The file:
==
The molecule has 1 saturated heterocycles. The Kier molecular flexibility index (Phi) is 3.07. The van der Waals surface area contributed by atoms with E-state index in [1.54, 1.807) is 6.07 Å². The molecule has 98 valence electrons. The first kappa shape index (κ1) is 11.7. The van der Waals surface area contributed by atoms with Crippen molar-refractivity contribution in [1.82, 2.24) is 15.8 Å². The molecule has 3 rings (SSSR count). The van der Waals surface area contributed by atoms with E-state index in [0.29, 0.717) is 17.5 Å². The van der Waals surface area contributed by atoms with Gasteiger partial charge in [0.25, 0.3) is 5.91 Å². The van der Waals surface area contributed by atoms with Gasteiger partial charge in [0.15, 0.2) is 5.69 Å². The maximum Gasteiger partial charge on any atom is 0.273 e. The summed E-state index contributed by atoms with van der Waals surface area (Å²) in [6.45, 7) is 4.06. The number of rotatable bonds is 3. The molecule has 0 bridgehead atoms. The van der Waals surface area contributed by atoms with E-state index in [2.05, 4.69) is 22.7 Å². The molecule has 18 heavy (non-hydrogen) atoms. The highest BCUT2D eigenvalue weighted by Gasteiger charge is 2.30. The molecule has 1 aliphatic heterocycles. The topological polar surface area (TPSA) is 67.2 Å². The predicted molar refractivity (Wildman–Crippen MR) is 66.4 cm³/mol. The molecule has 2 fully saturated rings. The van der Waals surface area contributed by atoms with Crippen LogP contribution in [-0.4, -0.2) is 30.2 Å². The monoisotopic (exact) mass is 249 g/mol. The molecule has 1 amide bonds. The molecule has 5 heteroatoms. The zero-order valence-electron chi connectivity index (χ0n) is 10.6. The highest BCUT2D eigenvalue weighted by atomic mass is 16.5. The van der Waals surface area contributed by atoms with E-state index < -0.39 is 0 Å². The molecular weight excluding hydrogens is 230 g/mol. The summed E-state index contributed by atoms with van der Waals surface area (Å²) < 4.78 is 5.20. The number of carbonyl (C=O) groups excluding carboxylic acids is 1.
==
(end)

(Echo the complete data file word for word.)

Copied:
The molecule has 1 saturated heterocycles. The Kier molecular flexibility index (Phi) is 3.07. The van der Waals surface area contributed by atoms with E-state index in [1.54, 1.807) is 6.07 Å². The molecule has 98 valence electrons. The first kappa shape index (κ1) is 11.7. The van der Waals surface area contributed by atoms with Crippen molar-refractivity contribution in [1.82, 2.24) is 15.8 Å². The molecule has 3 rings (SSSR count). The van der Waals surface area contributed by atoms with E-state index in [0.29, 0.717) is 17.5 Å². The van der Waals surface area contributed by atoms with Gasteiger partial charge in [0.25, 0.3) is 5.91 Å². The van der Waals surface area contributed by atoms with Gasteiger partial charge in [0.15, 0.2) is 5.69 Å². The maximum Gasteiger partial charge on any atom is 0.273 e. The summed E-state index contributed by atoms with van der Waals surface area (Å²) in [6.45, 7) is 4.06. The number of rotatable bonds is 3. The molecule has 0 bridgehead atoms. The van der Waals surface area contributed by atoms with E-state index in [2.05, 4.69) is 22.7 Å². The molecule has 18 heavy (non-hydrogen) atoms. The highest BCUT2D eigenvalue weighted by Gasteiger charge is 2.30. The molecule has 1 aliphatic heterocycles. The topological polar surface area (TPSA) is 67.2 Å². The predicted molar refractivity (Wildman–Crippen MR) is 66.4 cm³/mol. The molecule has 2 fully saturated rings. The van der Waals surface area contributed by atoms with Crippen LogP contribution in [-0.4, -0.2) is 30.2 Å². The monoisotopic (exact) mass is 249 g/mol. The molecule has 1 amide bonds. The molecule has 5 heteroatoms. The zero-order valence-electron chi connectivity index (χ0n) is 10.6. The highest BCUT2D eigenvalue weighted by atomic mass is 16.5. The van der Waals surface area contributed by atoms with E-state index < -0.39 is 0 Å². The molecular weight excluding hydrogens is 230 g/mol. The summed E-state index contributed by atoms with van der Waals surface area (Å²) < 4.78 is 5.20. The number of carbonyl (C=O) groups excluding carboxylic acids is 1.